March 25th is a day of celebration in Greece as the people celebrate their Independence from the Ottoman Empire. This date is a symbolic one, chosen to represent the beginning of the movement that led to the Greek War for Independence. The successful conclusion of that war gave the Greek people their freedom. Here’s more information about the history of this holiday:
Greek Struggle for Freedom
The Greek people quickly grew tired of oppression but did not feel in position to rally against Turkish armies for several generations, in fact several centuries. Political, social and economic compromises were struck and broken since the mid 1400s between the Ottoman Empire and the small island territory of Greece.
The culminating revolt finally struck in 1821 when Bishop Germanos of Papras rallied the resounding battle cry “Freedom or Death” and established a revolutionary flag and credo. Fellow soldiers quickly followed suit, creating national momentum that resulted in successful skirmishes and many minor victories against the occupying Turks.
Unfortunately, the bigger and more established Ottomans took advantage of the inexperience and infighting among Greek armies and gained one stronghold after another. Even their quasi-guerilla tactical forces were compromised when plans for an insurrection were uncovered by the enemy. Conditions continued to worsen for the Greek soldiers, but they were not a people who were inclined to give up easily.
Support from Other Countries
Another turning point in the War for Greek Independence came when outside forces from Russia, France, and Great Britain, joined Greek efforts. In particular, Great Britain followed the ensuing trouble closely and was moved to provide early support efforts on behalf of national interests against the Ottoman Empire. The Ottoman armies were not alone in their struggle and enlisted the aid of national parties from African affiliates including Egypt, Algeria and others that brought armed soldiers, strong ships, and much needed supplies to the front lines.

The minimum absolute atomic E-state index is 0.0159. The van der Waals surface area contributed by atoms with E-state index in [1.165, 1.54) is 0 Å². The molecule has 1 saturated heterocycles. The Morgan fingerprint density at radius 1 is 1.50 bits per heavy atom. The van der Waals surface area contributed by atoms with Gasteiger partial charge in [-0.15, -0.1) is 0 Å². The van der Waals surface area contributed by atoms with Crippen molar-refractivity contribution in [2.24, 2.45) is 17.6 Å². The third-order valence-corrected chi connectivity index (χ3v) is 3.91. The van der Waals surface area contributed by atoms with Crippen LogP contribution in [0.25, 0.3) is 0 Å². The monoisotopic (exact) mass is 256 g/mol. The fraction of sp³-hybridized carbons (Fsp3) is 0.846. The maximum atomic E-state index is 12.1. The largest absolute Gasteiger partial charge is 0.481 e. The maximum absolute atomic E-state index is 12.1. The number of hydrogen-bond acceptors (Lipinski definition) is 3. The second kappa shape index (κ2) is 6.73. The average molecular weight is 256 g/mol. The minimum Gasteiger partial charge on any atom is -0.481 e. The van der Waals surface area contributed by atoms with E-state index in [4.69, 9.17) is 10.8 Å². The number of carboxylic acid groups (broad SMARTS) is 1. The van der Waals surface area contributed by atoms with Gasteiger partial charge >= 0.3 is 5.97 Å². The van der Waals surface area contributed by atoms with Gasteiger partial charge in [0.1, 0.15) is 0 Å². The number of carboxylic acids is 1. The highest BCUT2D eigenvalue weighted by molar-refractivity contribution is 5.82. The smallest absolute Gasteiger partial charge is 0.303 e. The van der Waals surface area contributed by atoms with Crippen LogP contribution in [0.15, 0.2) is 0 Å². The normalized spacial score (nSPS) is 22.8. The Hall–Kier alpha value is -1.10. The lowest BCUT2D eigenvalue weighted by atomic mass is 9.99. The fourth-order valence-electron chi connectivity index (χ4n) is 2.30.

The signing of the Treaty of Edirne in 1829 not only established Greece as an independent nation but also brought the official end to the Russo-Turkish War and the Greek Revolution. As a by-product, it also restored a balance of power that was not in favor of the Ottoman Empire and effectively ousted their reign.
Greek Independence Day Celebrations
Week long festivities have evolved over the years and include everything from somber religious appreciation and contemplative prayer to parades that are held worldwide. In recognition of the underdog who overcame the giant, Greek Independence Day has become something of a symbol of victory and survival for all oppressed peoples.
Celebrations featuring Greek nationals appear at the end of March in many countries around the world, including the United States, Germany, France, Great Britain, and many more. Traditional dishes, costumes, sacred scripture reading, and other activities are used in celebration of Greek Independence.